Should we use essential oil on face masks? With these new mandatory cloth mask requirements in public, school, and work environments due to the COVID-19, some people say they are experiencing a variety of symptoms. Stress, chronic headaches, sore throats etc. Many people have asked whether essential oil on face masks is safe.
The connection between development of headaches and continuous N-95 mask use in health care workers has been studied before. The survey found that continuous wearing resulted in more headaches, especially for those who were prone to them before.
So, many people ask about adding a drop of peppermint or lavender oil to their cloth face masks to help with chronic headaches and stress they’re experiencing. Is it okay? Is it safe? Can I do this for my child?
Here’s what I think. ⠀
What the Data Says About Essential Oils on Face Masks
First things first: you need to get mask advice from your physician. This is not advice concerning wearing it, but simply about information around using aromatherapy in your mask. ⠀
Overall, I can find no studies on using essential oils in masks. Aromatherapy is limited to begin with and this world situation we’re in in 2020 has prompted scenarios that we just haven’t looked at yet. What we do know that inhalation is a key method of use and is effective for stress, mood, headaches, the lungs. For example, inhaling orange lowers salivary cortisol in children, the stress hormone. Peppermint increases respiratory flow after inhalation. Inhaling a blend of lemon, eucalyptus, tea tree, and peppermint lowered perceived stress levels and depression. Inhaling lavender significantly reduced migraines in another study. There’s many examples.
These effects may be because essential oil molecules enter the brain through the nose and interact with emotional centers, neurotransmitters, receptors, and enzymes. They may influence brain signaling among other things.
So is it safe?
Some data does indicate there may be a risk with prolonged exposure (30 mins+) to high levels of oil, like directly sniffing from a bottle. We could apply this to sniffing from a cloth mask for extended periods. But there isn’t enough data to actually define an inhalation risk. ⠀
Safety Considerations for Essential Oils on Face Masks
Oils Contraindicated On or Near the Face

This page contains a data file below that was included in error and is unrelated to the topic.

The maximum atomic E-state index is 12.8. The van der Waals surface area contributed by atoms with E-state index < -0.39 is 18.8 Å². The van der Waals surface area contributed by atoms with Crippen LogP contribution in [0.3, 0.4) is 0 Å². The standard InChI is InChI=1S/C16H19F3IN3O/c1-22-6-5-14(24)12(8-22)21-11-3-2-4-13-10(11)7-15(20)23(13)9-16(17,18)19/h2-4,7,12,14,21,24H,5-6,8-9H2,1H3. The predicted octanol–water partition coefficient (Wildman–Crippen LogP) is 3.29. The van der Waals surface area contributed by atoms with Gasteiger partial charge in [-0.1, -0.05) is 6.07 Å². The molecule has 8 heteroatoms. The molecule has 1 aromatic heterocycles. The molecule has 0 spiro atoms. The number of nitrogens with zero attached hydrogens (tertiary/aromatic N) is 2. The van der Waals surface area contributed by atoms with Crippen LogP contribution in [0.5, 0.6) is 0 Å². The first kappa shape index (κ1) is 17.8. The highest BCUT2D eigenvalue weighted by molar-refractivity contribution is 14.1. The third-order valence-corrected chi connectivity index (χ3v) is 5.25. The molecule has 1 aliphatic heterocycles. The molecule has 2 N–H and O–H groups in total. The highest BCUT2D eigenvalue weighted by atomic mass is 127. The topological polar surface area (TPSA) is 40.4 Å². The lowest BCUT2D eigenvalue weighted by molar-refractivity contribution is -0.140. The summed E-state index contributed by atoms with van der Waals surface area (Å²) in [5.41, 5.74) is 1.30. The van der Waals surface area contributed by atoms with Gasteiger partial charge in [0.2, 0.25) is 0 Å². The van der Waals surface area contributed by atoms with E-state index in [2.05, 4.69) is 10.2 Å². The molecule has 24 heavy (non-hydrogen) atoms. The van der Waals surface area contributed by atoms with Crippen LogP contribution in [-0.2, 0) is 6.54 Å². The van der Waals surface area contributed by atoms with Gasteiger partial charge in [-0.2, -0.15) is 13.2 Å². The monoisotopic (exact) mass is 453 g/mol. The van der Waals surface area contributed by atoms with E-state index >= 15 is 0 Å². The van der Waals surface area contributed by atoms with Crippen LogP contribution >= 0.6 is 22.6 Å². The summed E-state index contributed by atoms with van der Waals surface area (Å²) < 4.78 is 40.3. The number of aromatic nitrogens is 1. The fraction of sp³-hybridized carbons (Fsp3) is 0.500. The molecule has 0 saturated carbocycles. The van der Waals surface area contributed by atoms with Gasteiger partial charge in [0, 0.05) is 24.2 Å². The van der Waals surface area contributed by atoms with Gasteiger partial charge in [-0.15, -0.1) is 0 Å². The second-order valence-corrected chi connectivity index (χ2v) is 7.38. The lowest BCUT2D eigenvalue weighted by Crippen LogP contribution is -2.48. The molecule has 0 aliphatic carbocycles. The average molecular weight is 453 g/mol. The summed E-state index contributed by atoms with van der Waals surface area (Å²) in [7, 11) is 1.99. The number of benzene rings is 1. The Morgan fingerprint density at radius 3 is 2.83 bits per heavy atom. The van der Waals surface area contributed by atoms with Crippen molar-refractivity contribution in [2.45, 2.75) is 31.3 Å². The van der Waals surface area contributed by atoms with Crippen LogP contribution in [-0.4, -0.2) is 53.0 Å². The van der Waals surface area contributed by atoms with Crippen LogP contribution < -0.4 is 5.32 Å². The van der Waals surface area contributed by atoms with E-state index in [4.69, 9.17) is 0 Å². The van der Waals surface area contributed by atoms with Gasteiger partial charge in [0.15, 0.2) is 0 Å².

Some essential oil are not recommended on or near the face of small children under 6. These are essential oils high in 1,8-cineole (eucalyptol) like:
- some eucalyptus species – E. globulus, E. radiata
- rosemary – Rosmarinus officianilis ct 1,8 cineole
- Ravintsara – Cinnamomum camphora
- Niaouli – Melaleuca quinquenervia
- Helichrysum gymnocephalum – Helichrysum gymnocephalum
- Fragonia – Agonis fragrans
- Red myrtle – Myrtus communis
- Cajeput – Melaleuca cajuputi
- Bay laurel – Lauris nobilis
- Cardamom – Elettaria cardamomum
- and others
Essential oils high in menthol are also not recommended on or near the face of small children under 6.
- Peppermint – Mentha piperita
- Cornmint – Mentha arvensis However, most cornmint is fractionated and has the menthol removed
Some aromatherapists don’t want to see peppermint used on children at all. I disagree on this point. I think it’s possible to use it responsibly and safely.
However, these essential oils shouldn’t be used on children’s face masks. ⠀
I do not recommend essential oil on face masks on any individual who cannot remove a mask on their own or cannot communicate how they feel. This is suitable for learning-disabled or physically-disabled individuals, or individuals with communication challenges.
Some essential oils can be very fresh and intense aromas and may be too strong for some. Some people do get headaches if they are not used to the aroma, they’re just being introduced, or they are strong. Individuals need to be able to get it off their face if they need to, and need to be able to communicate how they feel. ⠀
Asthma & Respiratory Conditions
People with asthma or other respiratory conditions may find peppermint is too strong. It would be wise to smell peppermint & others first before putting it in a mask.
People with asthma also find that peppermint & others are helpful. Peppermint and eucalyptus are ancient lung support remedies, as cough and cold remedies and may help support the lungs.
Your mask goes on your face. If you choose to put essential oils on your mask, it will come into contact with your skin. Make sure to patch test the essential oil on your elbow or wrist 12 to 72 hours prior to using the essential oil to make it is suitable for your skin. Observe how your skin reacts.
Quality & Dosage
Quality is extremely important. As there are no standards in the aromatherapy industry, it is common practice to manufacture essential oils from chemicals rather than extract from plants. It is also extremely common to find adulterated essential oils that contain fillers, synthetic fragrances and chemicals.
Fragrance is a well-known allergen and irritant and is a generally compilation of many manufactured chemicals. Avoid fragrance oils and inauthentic oils at all times. These will increase adverse reactions.
You only need 1 drop of an authentic oil at a time on the mask. It will go a long way!
Other Considerations for Essential Oil on Face Masks
Be careful not to somehow get essential oils in the eyes, mouth, or nose. This will cause mucous membrane irritation.
Subtler oils like lemon, orange, lavender, bergamot, copaiba, ylang ylang may be better choices for children, those who are new to essential oils, or anyone who doesn’t enjoy a fresh aroma.
Generally speaking, we know that it is wise to get fresh air after wearing a mask for a while. It may not be wise to wear the mask for an extended time. Take some time outside and get fresh air.
It’s likely that essential oil on face masks is safe to use on face masks, providing that you follow some guidelines, use common sense, and check with your physician or primary care provider.